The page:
things about others with the excuse that it's 
true, priding themselves on
their honesty when they really should question 
whether their "honest"
communications are worth saying.>

Those are just opinions and yes, they are better
left unsaid, I'm talking about real things, as
you said next,

Melissa
< What I was referring to, in response 
to Ven's situation, is the
kind of truth which *is* known to everyone 
involved and yet is ignored, as
though this will make it go away.  It's not about

deciding not to reveal a
previously unknown and potentially devastating 
fact; it's about pretending
that the monster in the corner doesn't exist and 
will go away if you pretend
hard enough.>

(I have managed to lose a digest so I apologise
if i have left out anyhting I should have replied
to.) 


Elise wrote
<In that case I would only add -- it seems to me 
that while people might 
appear bullheaded, wayward, or wilfully blind 
when bent on ignoring what is 
obvious, it stands to reason that it's fear, 
being daunted, and feeling 
helpless (in addition to a whole bag of 
complicated stuff that may go with 
all that - guilt, shame, many things) that is 
leading to that extended 
effort of unawareness.  Seems to me that 
confronting and acknowledging the 
underlying fear/helplessness is the key first 
thing leading to admitting 
perhaps the elephant is blocking the fire exits. 

Otherwise, even if the 
elephant is acknowledged, still no one has 
meanwhile discovered their inner 
mahout capable of getting a handle on the 
situation.>

That's well said and rather helpful. I sometimes
think the only thing I have acheived is to make
the wretched elephant visible. I now know that it
is there but have trouble stopping getting in the
way of things I should be dealing with.
So, where's that inner mahout lurking?*



Elise
<.......Ven's phrase "to forgive and to achieve 
reconciliation" jumped out at me. 
Personally, I never tie those two concepts 
together anymore, although I once 
did.  Forgiveness seemed very murky to me for a 
long time.  It seemed as if 
you were *giving* something to a transgressor 
and, moreover, it was 
something they were probably unlikely to want or 
need since, often enough, 
the transgressor isn't about to admit the 
transgression. lol!  Plus, that 
'to achieve reconciliation' bit.  What if you 
don't want to?  If you forgive 
someone, does this mean you have to hang out with

them some more?>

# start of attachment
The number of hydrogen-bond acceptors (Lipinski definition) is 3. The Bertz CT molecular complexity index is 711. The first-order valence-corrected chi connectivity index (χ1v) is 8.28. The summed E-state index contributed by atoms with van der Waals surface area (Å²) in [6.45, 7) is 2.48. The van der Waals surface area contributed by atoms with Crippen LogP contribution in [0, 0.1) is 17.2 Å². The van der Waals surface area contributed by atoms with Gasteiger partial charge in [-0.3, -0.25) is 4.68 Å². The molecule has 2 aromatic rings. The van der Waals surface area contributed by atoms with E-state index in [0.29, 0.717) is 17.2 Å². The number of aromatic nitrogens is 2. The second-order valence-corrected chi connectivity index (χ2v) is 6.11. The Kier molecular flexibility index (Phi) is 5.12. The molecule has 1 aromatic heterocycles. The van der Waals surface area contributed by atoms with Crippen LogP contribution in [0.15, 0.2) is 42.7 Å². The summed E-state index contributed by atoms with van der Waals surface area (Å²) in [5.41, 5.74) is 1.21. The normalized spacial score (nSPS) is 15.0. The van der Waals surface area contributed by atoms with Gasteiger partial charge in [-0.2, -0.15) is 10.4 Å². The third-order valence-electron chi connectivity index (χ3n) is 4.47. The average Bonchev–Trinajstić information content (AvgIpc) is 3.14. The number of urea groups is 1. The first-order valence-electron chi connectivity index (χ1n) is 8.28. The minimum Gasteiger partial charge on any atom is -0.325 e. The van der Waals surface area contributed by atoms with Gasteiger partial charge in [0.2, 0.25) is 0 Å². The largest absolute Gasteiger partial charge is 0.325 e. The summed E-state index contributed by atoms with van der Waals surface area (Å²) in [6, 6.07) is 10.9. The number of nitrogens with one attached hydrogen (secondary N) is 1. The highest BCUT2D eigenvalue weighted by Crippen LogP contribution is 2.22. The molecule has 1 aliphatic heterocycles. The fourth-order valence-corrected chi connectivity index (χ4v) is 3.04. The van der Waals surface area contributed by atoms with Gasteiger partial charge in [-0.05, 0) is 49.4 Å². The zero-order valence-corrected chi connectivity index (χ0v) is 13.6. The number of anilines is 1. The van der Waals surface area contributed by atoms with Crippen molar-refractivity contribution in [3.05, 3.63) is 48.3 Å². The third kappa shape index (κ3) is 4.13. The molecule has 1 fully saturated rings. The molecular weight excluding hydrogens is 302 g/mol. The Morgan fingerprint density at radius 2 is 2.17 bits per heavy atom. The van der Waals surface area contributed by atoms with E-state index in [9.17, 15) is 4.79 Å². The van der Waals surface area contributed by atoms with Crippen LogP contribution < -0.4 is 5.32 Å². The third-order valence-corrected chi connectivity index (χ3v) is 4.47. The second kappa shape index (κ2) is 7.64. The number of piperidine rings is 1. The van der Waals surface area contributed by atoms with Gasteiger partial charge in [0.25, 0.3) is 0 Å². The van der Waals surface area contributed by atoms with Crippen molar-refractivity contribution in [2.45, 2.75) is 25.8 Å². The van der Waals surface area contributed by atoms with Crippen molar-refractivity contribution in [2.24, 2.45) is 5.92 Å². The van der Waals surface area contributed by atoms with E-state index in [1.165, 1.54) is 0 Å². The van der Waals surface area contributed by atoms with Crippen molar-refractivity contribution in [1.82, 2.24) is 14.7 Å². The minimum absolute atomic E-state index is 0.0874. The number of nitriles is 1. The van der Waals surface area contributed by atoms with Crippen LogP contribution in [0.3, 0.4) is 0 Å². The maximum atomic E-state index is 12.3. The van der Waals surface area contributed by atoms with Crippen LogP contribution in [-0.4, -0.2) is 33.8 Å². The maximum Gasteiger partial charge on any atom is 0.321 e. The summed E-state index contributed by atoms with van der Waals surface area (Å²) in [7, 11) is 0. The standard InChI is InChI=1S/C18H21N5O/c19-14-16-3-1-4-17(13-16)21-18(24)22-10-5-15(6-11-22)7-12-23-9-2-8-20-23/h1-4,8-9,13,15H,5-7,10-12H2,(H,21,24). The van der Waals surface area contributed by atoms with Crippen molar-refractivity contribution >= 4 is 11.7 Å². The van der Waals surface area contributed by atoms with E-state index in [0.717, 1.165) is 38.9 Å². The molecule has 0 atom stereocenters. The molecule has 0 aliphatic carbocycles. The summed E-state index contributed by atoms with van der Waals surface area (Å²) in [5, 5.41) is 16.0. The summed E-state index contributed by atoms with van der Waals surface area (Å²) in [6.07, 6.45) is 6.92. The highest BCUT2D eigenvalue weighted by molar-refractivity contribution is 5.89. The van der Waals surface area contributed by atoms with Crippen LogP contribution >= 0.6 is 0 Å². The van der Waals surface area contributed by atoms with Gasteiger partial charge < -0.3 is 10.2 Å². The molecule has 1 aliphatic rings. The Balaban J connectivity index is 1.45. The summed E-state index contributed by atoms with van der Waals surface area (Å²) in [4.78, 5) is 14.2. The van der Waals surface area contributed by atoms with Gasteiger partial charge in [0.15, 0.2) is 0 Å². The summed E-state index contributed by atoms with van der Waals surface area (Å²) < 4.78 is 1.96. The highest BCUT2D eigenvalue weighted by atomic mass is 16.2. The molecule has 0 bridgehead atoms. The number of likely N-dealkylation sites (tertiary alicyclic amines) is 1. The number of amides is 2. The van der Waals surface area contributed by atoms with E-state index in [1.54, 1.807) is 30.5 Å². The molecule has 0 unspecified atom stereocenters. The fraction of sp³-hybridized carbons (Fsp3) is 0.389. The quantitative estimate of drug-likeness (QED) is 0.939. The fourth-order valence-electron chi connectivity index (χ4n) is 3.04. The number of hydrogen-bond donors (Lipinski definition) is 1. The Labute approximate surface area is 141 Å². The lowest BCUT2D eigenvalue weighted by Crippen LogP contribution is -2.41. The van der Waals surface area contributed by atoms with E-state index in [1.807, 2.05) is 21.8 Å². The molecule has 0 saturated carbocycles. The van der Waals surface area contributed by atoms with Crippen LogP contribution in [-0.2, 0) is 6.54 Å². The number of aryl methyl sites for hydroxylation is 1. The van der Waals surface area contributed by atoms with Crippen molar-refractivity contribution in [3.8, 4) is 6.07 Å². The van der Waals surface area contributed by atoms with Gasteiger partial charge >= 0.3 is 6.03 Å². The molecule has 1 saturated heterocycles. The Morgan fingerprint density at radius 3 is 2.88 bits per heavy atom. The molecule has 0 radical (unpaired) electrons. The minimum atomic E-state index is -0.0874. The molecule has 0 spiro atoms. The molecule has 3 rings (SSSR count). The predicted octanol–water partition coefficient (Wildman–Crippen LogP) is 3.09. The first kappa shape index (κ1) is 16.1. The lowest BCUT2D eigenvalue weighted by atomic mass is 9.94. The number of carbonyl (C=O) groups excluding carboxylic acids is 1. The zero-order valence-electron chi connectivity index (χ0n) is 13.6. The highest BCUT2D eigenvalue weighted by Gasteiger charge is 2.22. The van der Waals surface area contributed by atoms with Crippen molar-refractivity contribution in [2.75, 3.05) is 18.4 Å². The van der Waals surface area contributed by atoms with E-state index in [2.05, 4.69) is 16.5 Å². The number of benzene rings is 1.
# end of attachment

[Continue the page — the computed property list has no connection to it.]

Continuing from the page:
In the case of family I think you don't
neccessarily have a choice about hanging out with
them. Where ties of blood and affection, love
even, exist it is  not so easy to just walk away
(I did try that for a while). One of my personal
metaphors is to think of my family as living in a
house built on sand. Once it fell down we still
had to live somewhere.

Elise
<It seems to me that reconciliation is a separate

process from forgiveness.  
Because reconciliation *must* be mutual or it is 
just the forgiver letting 
themselves in for another round, having received 
no evidence that 
circumstances have changed.  On the other hand,  
forgiveness is essentially 
a solo act that is predicated on the individual's

sense of personal agency - 
*you* have the power to forgive and the power to 
lay down the burden imposed 
upon you by the incident that requires 
forgiveness.  It seems to me a 
difficult solo act, but preferable to work at 
instead of passive constant 
suffering.

  And how annoying it is that transgressors are 
often so completely unaware 
of what they have imposed.  I am thinking of 
DWJ's biography now, and 
similar situations. If the parent is so oblivious

and uncaring in the first 
place - will it matter to them if their child is 
prostrate under the burden 
of being transgressed against? Will they notice 
that suffering and impact, 
ever? No. And they wouldn't want to, would they 
(see above)?  But by the 
same token, will forgiveness have any meaning to 
them? No, I doubt that, 
since they haven't admitted any of it to 
consciousness in the first place. 
So it's all one to them whatever happens to 
whoever they have burdened.  So 
that is why working toward forgiveness is an act 
of the individual, on 
behalf of and for the health and well-being and 
future of that individual, 
and not for the transgressor, who it probably 
wouldn't mean anything to, 
anyway.  And I say 'working toward forgiveness' 
because I don't think it can 
be hurried along or done by fiat. It just has to 
take the time it takes, 
however long, but meanwhile the person is growing

and growing.

That's why I am not in favor of the phrase 
'forgive and forget.'  I'm more 
for 'forgive and remember.' I don't mean to 
remember in the sense of a 
grudge, but as something that has been thoroughly